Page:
Tricking the bumblebees

Eckel et al. then tricked the bumblebees by abruptly changing the location of both sets of visual landmarks, independently of each other. Now, these gave conflicting information about the entrance’s location, neither marking the correct spot. The true entrance was closed off and concealed – with success, as none of the returning foragers subsequently found it.

The researchers measured how long, and at which distance, returning foragers hovered around either false location for the entrance, based on the conflicting landmarks. They assumed that the longer a forager hovered around any spot, and the smaller her average flight distance to it, the more focused she was in that spot as the best candidate for the entrance’s location.

Typically, foragers seemed equally focused on either false location, implying that they used both sets of visual landmarks to unsuccessfully try and relocate their nest. But a dramatic change occurred whenever the researchers placed the glass ring – carrying bumblebee scent marks – around either location. Now, foragers overwhelmingly focused on the false location suggested by the scent marks.

The researchers concluded that foragers use their sense of smell as well as vision to find their way home, in particular when visual information is conflicting.

Bouquet of scents

“While visual information is perceived over larger distances and leads a bumblebee towards the approximate location of the nest, scent marks are used to pinpoint the exact location of the nest entrance in the near range. Most likely, physical contact is necessary to identify the scent,” said Eckel.

“Our chemical analysis showed that this scent is a bouquet of hydrocarbons, fatty acids, and other substances, such as esters and alcohols. Many of these substances are known to be used by bumblebees in other behavioral contexts, also by other insect species.”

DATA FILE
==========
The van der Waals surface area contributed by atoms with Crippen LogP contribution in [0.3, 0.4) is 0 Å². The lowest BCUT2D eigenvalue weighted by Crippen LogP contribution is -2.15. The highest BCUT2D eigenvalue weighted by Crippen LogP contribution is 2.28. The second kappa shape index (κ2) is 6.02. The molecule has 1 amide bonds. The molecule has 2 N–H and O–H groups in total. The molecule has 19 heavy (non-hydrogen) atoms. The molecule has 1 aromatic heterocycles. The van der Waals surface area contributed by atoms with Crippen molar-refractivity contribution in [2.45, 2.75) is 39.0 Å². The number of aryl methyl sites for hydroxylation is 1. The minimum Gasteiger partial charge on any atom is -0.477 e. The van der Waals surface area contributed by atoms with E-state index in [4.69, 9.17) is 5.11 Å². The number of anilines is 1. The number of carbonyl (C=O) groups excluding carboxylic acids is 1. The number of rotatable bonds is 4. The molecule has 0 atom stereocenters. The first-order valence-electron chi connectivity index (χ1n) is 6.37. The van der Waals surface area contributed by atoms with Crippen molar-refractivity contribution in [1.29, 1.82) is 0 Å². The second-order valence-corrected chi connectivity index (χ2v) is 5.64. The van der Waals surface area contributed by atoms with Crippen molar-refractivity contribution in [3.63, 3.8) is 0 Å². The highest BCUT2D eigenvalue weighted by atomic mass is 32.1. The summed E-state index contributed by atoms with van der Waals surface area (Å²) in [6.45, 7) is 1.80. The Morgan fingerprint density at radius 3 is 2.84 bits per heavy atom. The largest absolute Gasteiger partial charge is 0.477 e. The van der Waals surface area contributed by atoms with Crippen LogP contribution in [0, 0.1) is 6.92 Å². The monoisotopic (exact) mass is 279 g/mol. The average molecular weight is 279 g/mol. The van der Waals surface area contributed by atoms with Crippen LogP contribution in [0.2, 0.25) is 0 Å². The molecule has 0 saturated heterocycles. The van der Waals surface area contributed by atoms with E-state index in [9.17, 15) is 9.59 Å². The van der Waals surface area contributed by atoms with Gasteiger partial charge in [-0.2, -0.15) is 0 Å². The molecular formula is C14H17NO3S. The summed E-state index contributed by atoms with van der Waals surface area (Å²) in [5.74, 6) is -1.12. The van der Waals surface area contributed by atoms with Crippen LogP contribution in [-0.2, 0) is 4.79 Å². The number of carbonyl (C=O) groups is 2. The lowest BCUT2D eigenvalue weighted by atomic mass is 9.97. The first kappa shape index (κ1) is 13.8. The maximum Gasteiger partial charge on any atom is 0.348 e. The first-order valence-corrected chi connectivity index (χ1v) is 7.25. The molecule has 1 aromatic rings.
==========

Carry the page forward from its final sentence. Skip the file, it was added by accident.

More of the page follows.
“In our follow-up research, we want to investigate how different sensory cues are learnt and combined by bumblebees to allow them to discriminate different behaviorally relevant goals, such as the nest hole and food sources.”

About this neuroscience research news

Author: Mischa Dijkstra
Source: Frontiers
Contact: Mischa Dijkstra – Frontiers
Image: The image is credited to Neuroscience News

Original Research: Open access.
Nest-associated scent marks help bumblebees localizing their nest in visually ambiguous situations” by Sonja Eckel et al. Frontiers in Behavioral Neuroscience


Nest-associated scent marks help bumblebees localizing their nest in visually ambiguous situations

Social insects such as ants and bees are excellent navigators. To manage their daily routines bumblebees, as an example, must learn multiple locations in their environment, like flower patches and their nest.

While navigating from one location to another, they mainly rely on vision. Although the environment in which bumblebees live, be it a meadow or a garden, is visually stable overall, it may be prone to changes such as moving shadows or the displacement of an object in the scenery.

Therefore, bees might not solely rely on visual cues, but use additional sources of information, forming a multimodal guidance system to ensure their return home to their nest.

Here we show that the home-finding behavior of bumblebees, when confronted with a visually ambiguous scenario, is strongly influenced by natural scent marks they deposit at the inconspicuous nest hole when leaving their nest.

Bumblebees search for a longer time and target their search with precision at potential nest locations that are visually familiar, if also marked with their natural scent.

This finding sheds light on the crucial role of odor in helping bees find their way back to their inconspicuous nest.